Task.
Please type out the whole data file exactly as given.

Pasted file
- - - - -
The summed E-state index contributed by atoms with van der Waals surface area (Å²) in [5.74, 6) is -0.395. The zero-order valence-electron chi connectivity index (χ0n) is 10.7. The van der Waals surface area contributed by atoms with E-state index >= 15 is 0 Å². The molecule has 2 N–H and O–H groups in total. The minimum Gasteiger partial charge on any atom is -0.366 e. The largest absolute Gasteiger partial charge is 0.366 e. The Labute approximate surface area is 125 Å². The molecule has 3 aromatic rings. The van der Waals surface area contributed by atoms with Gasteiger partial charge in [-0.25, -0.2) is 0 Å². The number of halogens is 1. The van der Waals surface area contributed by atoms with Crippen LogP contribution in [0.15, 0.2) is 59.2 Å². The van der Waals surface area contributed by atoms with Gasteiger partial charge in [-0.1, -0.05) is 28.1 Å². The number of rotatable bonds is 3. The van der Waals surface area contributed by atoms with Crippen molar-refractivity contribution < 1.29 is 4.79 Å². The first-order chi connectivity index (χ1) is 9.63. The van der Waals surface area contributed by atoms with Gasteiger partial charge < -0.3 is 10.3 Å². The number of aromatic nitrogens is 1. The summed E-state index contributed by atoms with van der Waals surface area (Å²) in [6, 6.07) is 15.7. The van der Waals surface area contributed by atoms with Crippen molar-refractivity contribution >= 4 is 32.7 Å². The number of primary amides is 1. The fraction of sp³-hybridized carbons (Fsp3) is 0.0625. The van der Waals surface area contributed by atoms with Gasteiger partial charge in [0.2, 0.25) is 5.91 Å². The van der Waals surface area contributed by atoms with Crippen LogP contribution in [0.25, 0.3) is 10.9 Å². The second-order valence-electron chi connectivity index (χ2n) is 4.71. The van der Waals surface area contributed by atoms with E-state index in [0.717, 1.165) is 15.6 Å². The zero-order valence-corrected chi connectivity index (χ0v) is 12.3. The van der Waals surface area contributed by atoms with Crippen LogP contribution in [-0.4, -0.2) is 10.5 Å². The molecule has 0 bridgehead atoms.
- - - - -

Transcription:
The summed E-state index contributed by atoms with van der Waals surface area (Å²) in [5.74, 6) is -0.395. The zero-order valence-electron chi connectivity index (χ0n) is 10.7. The van der Waals surface area contributed by atoms with E-state index >= 15 is 0 Å². The molecule has 2 N–H and O–H groups in total. The minimum Gasteiger partial charge on any atom is -0.366 e. The largest absolute Gasteiger partial charge is 0.366 e. The Labute approximate surface area is 125 Å². The molecule has 3 aromatic rings. The van der Waals surface area contributed by atoms with Gasteiger partial charge in [-0.25, -0.2) is 0 Å². The number of halogens is 1. The van der Waals surface area contributed by atoms with Crippen LogP contribution in [0.15, 0.2) is 59.2 Å². The van der Waals surface area contributed by atoms with Gasteiger partial charge in [-0.1, -0.05) is 28.1 Å². The number of rotatable bonds is 3. The van der Waals surface area contributed by atoms with Crippen molar-refractivity contribution < 1.29 is 4.79 Å². The first-order chi connectivity index (χ1) is 9.63. The van der Waals surface area contributed by atoms with Gasteiger partial charge < -0.3 is 10.3 Å². The number of aromatic nitrogens is 1. The summed E-state index contributed by atoms with van der Waals surface area (Å²) in [6, 6.07) is 15.7. The van der Waals surface area contributed by atoms with Crippen molar-refractivity contribution >= 4 is 32.7 Å². The number of primary amides is 1. The fraction of sp³-hybridized carbons (Fsp3) is 0.0625. The van der Waals surface area contributed by atoms with Gasteiger partial charge in [0.2, 0.25) is 5.91 Å². The van der Waals surface area contributed by atoms with Crippen LogP contribution in [0.25, 0.3) is 10.9 Å². The second-order valence-electron chi connectivity index (χ2n) is 4.71. The van der Waals surface area contributed by atoms with E-state index in [0.717, 1.165) is 15.6 Å². The zero-order valence-corrected chi connectivity index (χ0v) is 12.3. The van der Waals surface area contributed by atoms with Crippen LogP contribution in [-0.4, -0.2) is 10.5 Å². The molecule has 0 bridgehead atoms.